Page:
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I have been campaigning hard for several years to bring better broadband to the Oakleys. I have had discussions with Tendring District Council, Essex County Council (BDUK Essex), Bernard Jenkin MP and various companies that could potentially supply solutions.
I have written to both the current (Ed Vaizey MP) and previous (Maria Miller MP) ministers for the Department of Culture, Media and Sport (DCMS) to challenge the way that the £780m of public money is being focussed on giving superfast broadband to urban areas while leaving large areas of rural Britain without even the basic 2Mb/s.
The £780m of public money from the government was supposed to subsidise the investment in broadband infrastructure in those areas that are not commercially viable and to ensure that everyone in the UK has at least 2Mb/s and that 95% of people have 24Mb/s+.
In short, this money was meant to provide proper broadband to areas like ours.
However, it is alleged that the government has imposed a cap (per household) on the way that the £780m is spent, that in effect means that those areas that are least commercially viable will not be upgraded with this money.
Parts of our ward were identified by Essex County Council as being in the 21944 houses most in need of being upgraded, but many of those houses have not been upgraded due to the alleged government cap. A specific example of this is where Cabinet 4 in Little Oakley is not being upgraded to Fibre to the cabinet (FTTC) due to the cost of linking the cabinet to the internet spine.
I have been seeking to meet Ed Vaizey to discuss the capping and the overlooking of rural areas with the governments £780m, and I have been in discussions regarding this with Bernard Jenkin MP. However, I first need to meet with the BDUK team at Essex. This has not happened despite two written requests from Bernard Jenkin MP specifically asking them to meet me.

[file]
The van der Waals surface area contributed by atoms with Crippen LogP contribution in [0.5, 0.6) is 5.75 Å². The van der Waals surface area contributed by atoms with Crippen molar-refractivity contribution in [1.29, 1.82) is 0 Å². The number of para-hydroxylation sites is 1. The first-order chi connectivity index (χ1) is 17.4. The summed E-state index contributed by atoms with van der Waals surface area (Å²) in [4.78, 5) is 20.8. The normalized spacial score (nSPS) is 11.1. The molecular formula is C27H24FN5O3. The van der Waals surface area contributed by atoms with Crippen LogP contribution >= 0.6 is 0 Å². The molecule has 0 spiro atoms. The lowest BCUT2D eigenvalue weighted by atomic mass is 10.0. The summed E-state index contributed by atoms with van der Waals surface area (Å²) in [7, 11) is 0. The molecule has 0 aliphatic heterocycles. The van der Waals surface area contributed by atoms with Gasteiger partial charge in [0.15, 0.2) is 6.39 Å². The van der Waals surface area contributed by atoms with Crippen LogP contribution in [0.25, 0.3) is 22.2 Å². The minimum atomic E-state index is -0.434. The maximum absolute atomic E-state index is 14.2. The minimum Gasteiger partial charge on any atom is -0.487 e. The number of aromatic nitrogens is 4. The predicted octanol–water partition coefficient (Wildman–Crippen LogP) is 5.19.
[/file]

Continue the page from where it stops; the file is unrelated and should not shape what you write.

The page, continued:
Additionally, I submitted a response to the consultation on rural broadband held by the Environment, Food and Rural Affairs Committee, expressing my concerns about the way rural areas such as ours are being left out of the governments investment in broadband infrastructure across the UK. I was one of only two councillors in the whole country quoted in their report, which essentially agreed that more needs to be done and that the government target of a minimum broadband speed should be at least 10Mb/s instead of the current target of 2Mb/s.
Despite 32.9% of Little Oakley residents and 22.2% of Great Oakley and Stones Green residents having registered their interest in superfast broadband with Essex County Council’s BDUK project, we have largely been overlooked.
If elected, I will continue to campaign at the highest level to ensure that rural areas such as ours receive the investment required to provide us with an appropriate level of broadband. I will also actively seek solutions that can practically provide an acceptable level of broadband within Great Oakley, Little Oakley and Stones Green for all residents.
The time has come for the people in rural areas to be heard. I will lead the campaign for our voice to be heard and for our villages to be receive the broadband service that we need and deserve.